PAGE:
The world looks very different from when I was a kid in the 1950s in Nigeria. No high-speed Internet, no iPhones, no television. Definitely no tweeting, that’s for sure.
Your world as a young person in 2011 connects you instantaneously with people around the globe — transforming society, politics and culture. This year, the world’s population is expected to reach 7 billion of which 1.8 billion are young people aged 10-24.
Think of it: you’ll be one in 7 billion people.
This historic milestone reinforces my passion for young people and got me thinking: Do you feel connected to your peers across religions, nationalities, traditions and cultures? My question goes beyond how many peers you’ve befriended on Facebook.
What I’d like to know is this: Is their happiness your happiness? Is their hardship — unemployment, hunger, climate change, conflict, your issue to deal with, too?
Today, we are all part of a big, interconnected family. Actions taken in your country have an impact on other parts of the globe, our common home.
Your first Facebook friend could be a young entrepreneur from Mali. The first tweet you receive could be a discussion on political issues in Bangladesh, and your favorite YouTube video could be a magic show from Peru.
We are all connected by invisible dots.
When I see how tech-savvy my own kids have become, it gives me hope to see younger generations showing leadership and connecting in new and innovative ways. Think of the youth movement in the Arab States. Think of young people who took action on Darfur. Or think of leadership in the HIV response, which has been driven by so many young people.
In Mexico, brave HIV-activists are blogging to inspire others with their stories. In many countries, human rights activists are using social media to raise awareness and action. In Macedonia, street artists are using their art to provoke emotions in young people elsewhere. A young rape survivor in the United States used local radio to raise awareness and say – enough is enough, are you with me?
Because of their courage and openness to new ideas and worlds, I am confident that young people will pave the path to peace and justice, and to a new green economy. Today there is an incredible opportunity in the developing world to leapfrog over old industrial models to renewable energy. This could be the opening for hundreds of thousands of jobs for young people to contribute towards a sustainable planet.
Of the 1.8 billion young people, 90% reside in developing countries. Almost half of all young people, close to 550 million, survive on less than two dollars a day. About 2,500 youth become infected with HIV every day. Between one-quarter to one-half of girls in developing nations become mothers before age 18.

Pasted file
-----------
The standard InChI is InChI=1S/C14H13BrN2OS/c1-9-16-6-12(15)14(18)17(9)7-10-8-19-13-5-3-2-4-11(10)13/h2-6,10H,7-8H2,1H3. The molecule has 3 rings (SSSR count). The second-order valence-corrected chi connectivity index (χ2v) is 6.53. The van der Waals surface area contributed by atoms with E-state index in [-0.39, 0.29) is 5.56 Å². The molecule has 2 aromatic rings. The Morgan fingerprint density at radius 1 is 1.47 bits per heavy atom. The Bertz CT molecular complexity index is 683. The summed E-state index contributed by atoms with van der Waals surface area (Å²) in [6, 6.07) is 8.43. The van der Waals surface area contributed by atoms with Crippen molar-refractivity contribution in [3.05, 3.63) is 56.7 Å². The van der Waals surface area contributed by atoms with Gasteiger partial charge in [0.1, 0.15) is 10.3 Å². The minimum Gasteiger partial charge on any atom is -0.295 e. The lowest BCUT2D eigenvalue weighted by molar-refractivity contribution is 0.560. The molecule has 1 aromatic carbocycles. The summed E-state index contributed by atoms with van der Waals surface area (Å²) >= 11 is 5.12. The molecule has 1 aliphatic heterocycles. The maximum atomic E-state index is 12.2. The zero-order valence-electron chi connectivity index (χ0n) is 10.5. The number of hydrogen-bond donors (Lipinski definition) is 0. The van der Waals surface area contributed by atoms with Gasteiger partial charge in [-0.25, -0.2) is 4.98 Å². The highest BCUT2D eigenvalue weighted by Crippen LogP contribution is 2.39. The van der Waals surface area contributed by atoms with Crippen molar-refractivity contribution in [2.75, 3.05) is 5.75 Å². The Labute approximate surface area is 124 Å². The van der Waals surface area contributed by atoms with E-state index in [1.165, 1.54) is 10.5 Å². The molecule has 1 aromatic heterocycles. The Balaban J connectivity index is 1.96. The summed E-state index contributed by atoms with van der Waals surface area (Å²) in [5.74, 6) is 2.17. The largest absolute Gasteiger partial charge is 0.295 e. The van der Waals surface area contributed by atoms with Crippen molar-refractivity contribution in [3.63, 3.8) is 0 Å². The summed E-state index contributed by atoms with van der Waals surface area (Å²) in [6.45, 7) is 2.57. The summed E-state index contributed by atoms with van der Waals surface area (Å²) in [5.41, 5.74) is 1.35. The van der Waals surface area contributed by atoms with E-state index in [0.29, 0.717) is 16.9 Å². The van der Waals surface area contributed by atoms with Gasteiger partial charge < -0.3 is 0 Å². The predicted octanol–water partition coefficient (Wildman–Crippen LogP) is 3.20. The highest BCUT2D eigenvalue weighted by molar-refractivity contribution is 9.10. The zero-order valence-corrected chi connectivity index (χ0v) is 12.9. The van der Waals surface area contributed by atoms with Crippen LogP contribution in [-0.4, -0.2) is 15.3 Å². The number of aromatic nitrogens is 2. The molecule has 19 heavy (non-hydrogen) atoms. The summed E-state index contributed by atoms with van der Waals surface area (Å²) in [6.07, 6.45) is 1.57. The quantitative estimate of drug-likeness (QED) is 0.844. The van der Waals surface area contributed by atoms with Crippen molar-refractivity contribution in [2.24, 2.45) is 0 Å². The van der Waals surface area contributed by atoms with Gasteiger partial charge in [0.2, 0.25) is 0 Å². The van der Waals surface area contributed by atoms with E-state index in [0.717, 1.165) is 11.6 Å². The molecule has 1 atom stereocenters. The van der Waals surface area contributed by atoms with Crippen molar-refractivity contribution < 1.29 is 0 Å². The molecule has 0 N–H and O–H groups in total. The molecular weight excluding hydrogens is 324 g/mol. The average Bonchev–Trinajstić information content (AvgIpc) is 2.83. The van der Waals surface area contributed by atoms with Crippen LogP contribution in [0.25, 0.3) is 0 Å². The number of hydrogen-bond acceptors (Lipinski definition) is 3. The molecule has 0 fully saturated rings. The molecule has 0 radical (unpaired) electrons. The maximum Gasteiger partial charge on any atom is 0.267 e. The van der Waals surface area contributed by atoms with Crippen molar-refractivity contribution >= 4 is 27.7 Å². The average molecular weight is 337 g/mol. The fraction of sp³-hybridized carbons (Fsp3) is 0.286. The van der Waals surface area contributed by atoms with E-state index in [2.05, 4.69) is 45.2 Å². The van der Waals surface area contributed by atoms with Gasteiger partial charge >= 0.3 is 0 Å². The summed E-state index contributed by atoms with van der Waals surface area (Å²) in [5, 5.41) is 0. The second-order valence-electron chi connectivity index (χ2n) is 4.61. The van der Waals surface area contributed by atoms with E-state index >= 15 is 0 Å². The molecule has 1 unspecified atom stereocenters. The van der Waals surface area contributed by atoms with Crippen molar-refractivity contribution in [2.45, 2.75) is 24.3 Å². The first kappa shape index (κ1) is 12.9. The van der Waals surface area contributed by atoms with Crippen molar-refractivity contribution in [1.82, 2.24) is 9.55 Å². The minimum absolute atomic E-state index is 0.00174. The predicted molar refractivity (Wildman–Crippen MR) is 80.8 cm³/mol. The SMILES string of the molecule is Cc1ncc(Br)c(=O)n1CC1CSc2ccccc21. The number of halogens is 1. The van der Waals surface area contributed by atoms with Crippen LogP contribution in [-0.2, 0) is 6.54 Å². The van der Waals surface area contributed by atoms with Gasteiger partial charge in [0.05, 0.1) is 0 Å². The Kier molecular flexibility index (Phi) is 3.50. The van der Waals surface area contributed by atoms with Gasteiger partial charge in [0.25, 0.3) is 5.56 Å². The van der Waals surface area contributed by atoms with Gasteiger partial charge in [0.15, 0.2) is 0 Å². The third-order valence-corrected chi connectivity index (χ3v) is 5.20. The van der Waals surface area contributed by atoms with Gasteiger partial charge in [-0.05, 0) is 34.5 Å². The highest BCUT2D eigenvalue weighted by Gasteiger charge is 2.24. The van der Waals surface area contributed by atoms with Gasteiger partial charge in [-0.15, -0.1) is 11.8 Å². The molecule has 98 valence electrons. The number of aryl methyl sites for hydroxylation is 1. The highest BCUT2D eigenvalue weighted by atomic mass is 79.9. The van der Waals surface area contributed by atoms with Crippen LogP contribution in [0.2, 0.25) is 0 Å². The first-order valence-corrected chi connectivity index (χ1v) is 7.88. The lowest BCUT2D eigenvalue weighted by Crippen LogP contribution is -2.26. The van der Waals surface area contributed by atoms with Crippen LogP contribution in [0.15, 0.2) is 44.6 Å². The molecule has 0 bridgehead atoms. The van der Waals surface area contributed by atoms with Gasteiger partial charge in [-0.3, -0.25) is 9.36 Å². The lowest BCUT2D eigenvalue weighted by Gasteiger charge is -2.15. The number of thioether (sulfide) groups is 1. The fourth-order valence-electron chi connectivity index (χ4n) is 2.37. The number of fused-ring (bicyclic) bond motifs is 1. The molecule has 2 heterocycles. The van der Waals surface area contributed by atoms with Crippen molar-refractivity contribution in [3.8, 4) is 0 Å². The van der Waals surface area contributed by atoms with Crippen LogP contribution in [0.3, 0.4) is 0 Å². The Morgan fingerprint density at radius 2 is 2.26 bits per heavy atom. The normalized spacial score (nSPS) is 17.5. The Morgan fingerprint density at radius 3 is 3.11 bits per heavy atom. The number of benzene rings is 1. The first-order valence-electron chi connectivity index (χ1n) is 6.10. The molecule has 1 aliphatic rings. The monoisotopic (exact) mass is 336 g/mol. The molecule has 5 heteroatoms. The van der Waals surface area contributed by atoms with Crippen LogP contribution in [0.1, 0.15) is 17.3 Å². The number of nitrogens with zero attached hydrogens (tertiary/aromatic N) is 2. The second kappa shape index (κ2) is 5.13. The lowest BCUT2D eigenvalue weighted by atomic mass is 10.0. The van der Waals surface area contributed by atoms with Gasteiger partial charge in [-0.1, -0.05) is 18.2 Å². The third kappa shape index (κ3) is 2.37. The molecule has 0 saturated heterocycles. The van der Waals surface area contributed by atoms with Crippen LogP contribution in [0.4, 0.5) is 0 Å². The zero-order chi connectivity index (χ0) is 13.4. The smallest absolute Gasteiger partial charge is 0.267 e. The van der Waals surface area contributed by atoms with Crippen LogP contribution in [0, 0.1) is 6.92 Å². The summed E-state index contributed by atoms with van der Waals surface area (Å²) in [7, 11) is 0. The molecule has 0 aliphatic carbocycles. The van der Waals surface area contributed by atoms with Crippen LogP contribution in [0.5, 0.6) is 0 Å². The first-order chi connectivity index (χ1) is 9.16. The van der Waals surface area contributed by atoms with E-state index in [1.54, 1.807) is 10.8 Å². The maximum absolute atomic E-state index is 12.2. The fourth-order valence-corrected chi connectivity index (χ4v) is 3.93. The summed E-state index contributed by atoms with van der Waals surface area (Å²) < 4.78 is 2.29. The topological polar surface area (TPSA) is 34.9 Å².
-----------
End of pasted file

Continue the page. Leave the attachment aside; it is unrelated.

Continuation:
I’ll be the first to admit that it can be overwhelming to think of the complexity, gravity and intersections of the larger story. But we must make these connections, or everything else may fall apart.
Each of us has some responsibility in a world of 7 billion, and we must commit in whatever way we can.
I am especially concerned about those at risk, and those who are marginalized. Today too many girls can’t go to school or realize their dreams and families are facing many pressures.
By talking and supporting each other within families, communities and societies, we can better connect to each other, share our ideas, hopes and dreams, and build a new world together.
As for my own commitment, I will continue to be a champion for young people, particularly adolescent girls, so they can stay in school, stay healthy and free from unintended pregnancies and HIV. I will continue to push for greater investments in young people across many sectors: education (including comprehensive sexuality education), health, including reproductive health, and employment.
I will continue to dream of a world where all of our good acts will be multiplied by 7 billion.
I will continue to dream of a world where every person can enjoy human rights and dignity and make the most of their potential.
A world at 7 billion is an opportunity for all of us, but only if we if give young people, especially adolescent girls, the attention they deserve. Only if we continue to listen to each other’s stories.
I am listening.
This blog is part of the campaign Ten Days of Activism, a global youth event lead by Y-PEER.
Dr. Osotimehin is the Executive Director of UNFPA, the United Nations Population Fund. Dr. Osotimehin holds the rank of Under-Secretary-General of the United Nations. Before this appointment, Dr. Osotimehin had served as the Minister of Health of Nigeria. Prior to that position, he was the Director-General of the Nigerian National Agency for the Control of AIDS. Dr. Osotimehin qualified as a medical doctor from the University of Ibadan, Nigeria, in 1972, and then went to the University of Birmingham in the United Kingdom, where he got a doctorate in medicine in 1979. He is a member of the United Kingdom’s Royal College of Physicians and was, between 1996 and 1997, a visiting fellow at the Harvard Centre for Population and Development Studies. In 2006, he was inducted as a fellow of the prestigious Nigerian Academy of Sciences. Dr. Osotimehin’s interests include youth and gender, within the context of reproductive health and rights. Dr. Osotimehin is married and has five children.